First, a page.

The past few decades have seen a stunning rise in the incidence of near-sightedness, also called myopia. Mounting evidence points to children now spending most of their daylight hours in relatively dimly-lit classrooms. The same applies to homeschooling set-ups and remote learning during the pandemic lockdowns.
Interior office and school lighting measures only about 300 lux and the average home even less, whereas outdoor light intensity can measure 50,000 lux.
Just three generations ago, people got an average of 10 hours of daylight exposure every day. Today’s kids—and the rest of us—are relegated to relatively dim light for the bulk of our waking hours. This can have serious health consequences.
The reduction in daily light exposure over the years compared to that enjoyed by earlier generations coincides with the rising incidence of near-sightedness. The COVID-19 pandemic kept school-aged kids confined indoors and focused on screens, which further sped up the worldwide trend toward worsening eyesight. By contrast, increasing time spent outdoors reduces the chance that a child will become myopic.
Myopia typically starts during elementary school years, an age at which kids first need glasses. In this susceptible population, the growing eye elongates too much along its front-to-back axis. It is not possible to shrink the eye, so prescription glasses or contact lenses are necessary. Laser surgery is sometimes possible.
An elongated myopic eye is distorted such that it causes light to end up focused short of the retina. Happily, regular exposure to outdoor daylight of more than 10,000 lux regulates the growth of children’s eyes. More time on the playground might also dent another rich-world problem: childhood obesity.
Genetics play a part in who develops myopia. A child with two near-sighted parents has a 60% chance of also being near-sighted, whereas spending just two hours a day outdoors effectively neutralizes that genetic risk. How does this work? Bright sunlight stimulates dopamine release from a class of specialized retinal cells not involved with vision. These then trigger a cascade of chemical signals that retard the elongation of the eyeball.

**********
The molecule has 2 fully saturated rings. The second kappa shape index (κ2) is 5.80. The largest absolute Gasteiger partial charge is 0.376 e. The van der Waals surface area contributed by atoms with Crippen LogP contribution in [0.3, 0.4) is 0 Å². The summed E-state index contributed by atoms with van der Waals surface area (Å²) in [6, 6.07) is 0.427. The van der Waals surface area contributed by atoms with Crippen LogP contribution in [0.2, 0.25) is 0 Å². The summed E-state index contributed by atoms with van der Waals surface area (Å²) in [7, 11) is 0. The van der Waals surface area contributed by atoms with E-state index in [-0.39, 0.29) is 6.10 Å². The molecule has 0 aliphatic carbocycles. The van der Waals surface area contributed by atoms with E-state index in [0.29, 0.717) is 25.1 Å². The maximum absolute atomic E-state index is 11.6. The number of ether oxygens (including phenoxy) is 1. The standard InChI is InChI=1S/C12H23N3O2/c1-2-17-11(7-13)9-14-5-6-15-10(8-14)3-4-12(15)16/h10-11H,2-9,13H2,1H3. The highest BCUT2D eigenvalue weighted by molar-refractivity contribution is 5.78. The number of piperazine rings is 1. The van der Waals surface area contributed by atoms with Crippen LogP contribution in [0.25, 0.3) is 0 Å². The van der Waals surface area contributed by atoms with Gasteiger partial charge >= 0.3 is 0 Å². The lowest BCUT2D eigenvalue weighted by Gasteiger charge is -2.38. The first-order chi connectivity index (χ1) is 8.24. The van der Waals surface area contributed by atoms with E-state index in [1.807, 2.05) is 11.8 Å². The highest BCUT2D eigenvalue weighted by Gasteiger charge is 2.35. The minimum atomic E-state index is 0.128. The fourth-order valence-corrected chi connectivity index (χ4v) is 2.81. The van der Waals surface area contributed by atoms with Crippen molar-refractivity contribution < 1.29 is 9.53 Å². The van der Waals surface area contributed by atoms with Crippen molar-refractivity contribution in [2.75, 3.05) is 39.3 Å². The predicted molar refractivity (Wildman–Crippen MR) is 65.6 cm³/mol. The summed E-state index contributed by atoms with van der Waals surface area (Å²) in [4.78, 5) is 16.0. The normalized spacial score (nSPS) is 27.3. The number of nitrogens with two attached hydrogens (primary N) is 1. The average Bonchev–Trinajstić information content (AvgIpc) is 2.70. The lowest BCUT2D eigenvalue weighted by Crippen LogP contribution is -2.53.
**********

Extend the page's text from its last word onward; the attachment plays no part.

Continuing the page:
In the 1960s, myopia was uncommon in East Asia. Now it is ubiquitous. In Hong Kong, Singapore, and Taipei, more than 80% of schoolchildren are now near-sighted. In the US, a study from California put the rate at 59% among 17- to 19-year-olds. Back in the 1980s, the Asian military noticed a big problem of an increasing number of its conscripts needing glasses to focus on distant targets.
A 1983 study confirmed that 70% of Taiwanese school graduates needed glasses to aim properly. The most recent rate in Seoul is 97%. Why such high rates in Asia? Its cultural stress on education leads to long school days and little time for sunshine. Private tutoring after school can last long after the sun has gone down.
Human trials back these observations. In a 2020 Taiwan study, primary-school students took part in a program that placed them outdoors for two hours a day. Evidence from Taiwan shows that giving primary-school children more time outdoors cuts the number of pupils who go on to develop myopia.
Myopia rates steadily declined between 2010 to 2015, reversing decades of rising rates. Outdoor exposure measures about 10,000 lux, whereas indoor levels rarely exceed 1,000 lux. Sunlight in the tropics can exceed 100,000.
Short-sightedness is hardly benign. Glasses and contact lenses are a lifelong and expensive inconvenience. In poor countries, parents simply cannot afford them. Laser corneal surgery, marketed as Lasik and other brands, is likewise expensive and does not always fix vision correctly. But the main worry is that severe myopia predisposes a near-sighted person to other middle-age eye diseases, some of which can lead to untreatable vision loss, such as macular degeneration.
Myopia is typically regarded as a curse of the bookish. The higher one’s participation in after-class activities, the more likely you are to be myopic. Education, obviously, is a proxy for something else: exposure to daylight. Studies in California and Sydney, Australia, found that time outdoors was strongly associated with a lower risk of near-sightedness. The activity didn’t matter—walking, sports, picnics—simply being outdoors was the crucial point.
The daylight hypothesis is corroborated by animal studies in which light levels can be carefully controlled: Dimness reliably produces near-sighted animals. And how might bright/adequate light work its magic or have its effect? Via dopamine, which in the retina helps regulate the rate at which the eyeball grows. Too little, and it grows too long to focus properly.